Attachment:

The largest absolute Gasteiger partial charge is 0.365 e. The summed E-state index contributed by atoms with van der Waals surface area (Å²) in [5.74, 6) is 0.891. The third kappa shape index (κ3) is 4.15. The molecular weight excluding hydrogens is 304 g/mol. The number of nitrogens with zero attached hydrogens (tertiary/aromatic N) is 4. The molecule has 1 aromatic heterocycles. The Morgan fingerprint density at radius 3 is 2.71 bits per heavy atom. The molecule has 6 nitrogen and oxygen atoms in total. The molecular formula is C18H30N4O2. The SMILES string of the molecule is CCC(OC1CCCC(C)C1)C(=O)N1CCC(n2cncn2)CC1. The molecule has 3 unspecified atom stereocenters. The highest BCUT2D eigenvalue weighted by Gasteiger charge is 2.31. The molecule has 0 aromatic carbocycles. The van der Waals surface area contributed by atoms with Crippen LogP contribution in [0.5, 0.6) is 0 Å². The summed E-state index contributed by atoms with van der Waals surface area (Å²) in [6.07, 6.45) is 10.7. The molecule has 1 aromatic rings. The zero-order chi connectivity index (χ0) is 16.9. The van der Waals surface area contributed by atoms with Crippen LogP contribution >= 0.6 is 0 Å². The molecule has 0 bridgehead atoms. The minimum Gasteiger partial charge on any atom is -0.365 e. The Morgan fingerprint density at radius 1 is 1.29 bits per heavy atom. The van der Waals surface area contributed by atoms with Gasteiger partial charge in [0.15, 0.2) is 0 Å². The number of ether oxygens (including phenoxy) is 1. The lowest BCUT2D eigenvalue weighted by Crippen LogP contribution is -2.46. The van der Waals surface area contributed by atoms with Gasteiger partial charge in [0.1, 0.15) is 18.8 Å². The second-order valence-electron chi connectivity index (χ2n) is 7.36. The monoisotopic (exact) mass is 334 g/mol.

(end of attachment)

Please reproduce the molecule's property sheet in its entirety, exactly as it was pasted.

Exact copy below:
The largest absolute Gasteiger partial charge is 0.365 e. The summed E-state index contributed by atoms with van der Waals surface area (Å²) in [5.74, 6) is 0.891. The third kappa shape index (κ3) is 4.15. The molecular weight excluding hydrogens is 304 g/mol. The number of nitrogens with zero attached hydrogens (tertiary/aromatic N) is 4. The molecule has 1 aromatic heterocycles. The Morgan fingerprint density at radius 3 is 2.71 bits per heavy atom. The molecule has 6 nitrogen and oxygen atoms in total. The molecular formula is C18H30N4O2. The SMILES string of the molecule is CCC(OC1CCCC(C)C1)C(=O)N1CCC(n2cncn2)CC1. The molecule has 3 unspecified atom stereocenters. The highest BCUT2D eigenvalue weighted by Gasteiger charge is 2.31. The molecule has 0 aromatic carbocycles. The van der Waals surface area contributed by atoms with Crippen LogP contribution in [0.5, 0.6) is 0 Å². The summed E-state index contributed by atoms with van der Waals surface area (Å²) in [6.07, 6.45) is 10.7. The molecule has 1 aromatic rings. The zero-order chi connectivity index (χ0) is 16.9. The van der Waals surface area contributed by atoms with Crippen LogP contribution >= 0.6 is 0 Å². The molecule has 0 bridgehead atoms. The minimum Gasteiger partial charge on any atom is -0.365 e. The Morgan fingerprint density at radius 1 is 1.29 bits per heavy atom. The van der Waals surface area contributed by atoms with Gasteiger partial charge in [0.15, 0.2) is 0 Å². The number of ether oxygens (including phenoxy) is 1. The lowest BCUT2D eigenvalue weighted by Crippen LogP contribution is -2.46. The van der Waals surface area contributed by atoms with Gasteiger partial charge in [0.1, 0.15) is 18.8 Å². The second-order valence-electron chi connectivity index (χ2n) is 7.36. The monoisotopic (exact) mass is 334 g/mol.